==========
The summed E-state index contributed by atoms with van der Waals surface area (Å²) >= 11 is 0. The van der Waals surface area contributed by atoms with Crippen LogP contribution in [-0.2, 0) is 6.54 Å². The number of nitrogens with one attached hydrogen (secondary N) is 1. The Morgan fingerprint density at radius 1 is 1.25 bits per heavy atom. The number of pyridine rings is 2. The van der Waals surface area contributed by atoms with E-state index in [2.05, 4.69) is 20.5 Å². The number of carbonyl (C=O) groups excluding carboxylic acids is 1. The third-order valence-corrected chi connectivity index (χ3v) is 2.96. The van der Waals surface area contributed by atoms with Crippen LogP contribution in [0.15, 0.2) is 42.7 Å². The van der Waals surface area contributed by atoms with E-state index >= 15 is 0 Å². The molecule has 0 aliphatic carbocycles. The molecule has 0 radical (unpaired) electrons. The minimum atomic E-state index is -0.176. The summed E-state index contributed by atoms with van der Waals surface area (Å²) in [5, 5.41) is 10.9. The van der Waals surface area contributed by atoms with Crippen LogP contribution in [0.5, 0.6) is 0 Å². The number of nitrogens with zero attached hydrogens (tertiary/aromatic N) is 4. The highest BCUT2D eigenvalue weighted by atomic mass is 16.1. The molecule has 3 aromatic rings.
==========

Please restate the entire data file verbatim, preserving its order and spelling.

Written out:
The summed E-state index contributed by atoms with van der Waals surface area (Å²) >= 11 is 0. The van der Waals surface area contributed by atoms with Crippen LogP contribution in [-0.2, 0) is 6.54 Å². The number of nitrogens with one attached hydrogen (secondary N) is 1. The Morgan fingerprint density at radius 1 is 1.25 bits per heavy atom. The number of pyridine rings is 2. The van der Waals surface area contributed by atoms with E-state index in [2.05, 4.69) is 20.5 Å². The number of carbonyl (C=O) groups excluding carboxylic acids is 1. The third-order valence-corrected chi connectivity index (χ3v) is 2.96. The van der Waals surface area contributed by atoms with Crippen LogP contribution in [0.15, 0.2) is 42.7 Å². The van der Waals surface area contributed by atoms with E-state index >= 15 is 0 Å². The molecule has 0 aliphatic carbocycles. The molecule has 0 radical (unpaired) electrons. The minimum atomic E-state index is -0.176. The summed E-state index contributed by atoms with van der Waals surface area (Å²) in [5, 5.41) is 10.9. The van der Waals surface area contributed by atoms with Crippen LogP contribution in [0.5, 0.6) is 0 Å². The number of nitrogens with zero attached hydrogens (tertiary/aromatic N) is 4. The highest BCUT2D eigenvalue weighted by atomic mass is 16.1. The molecule has 3 aromatic rings.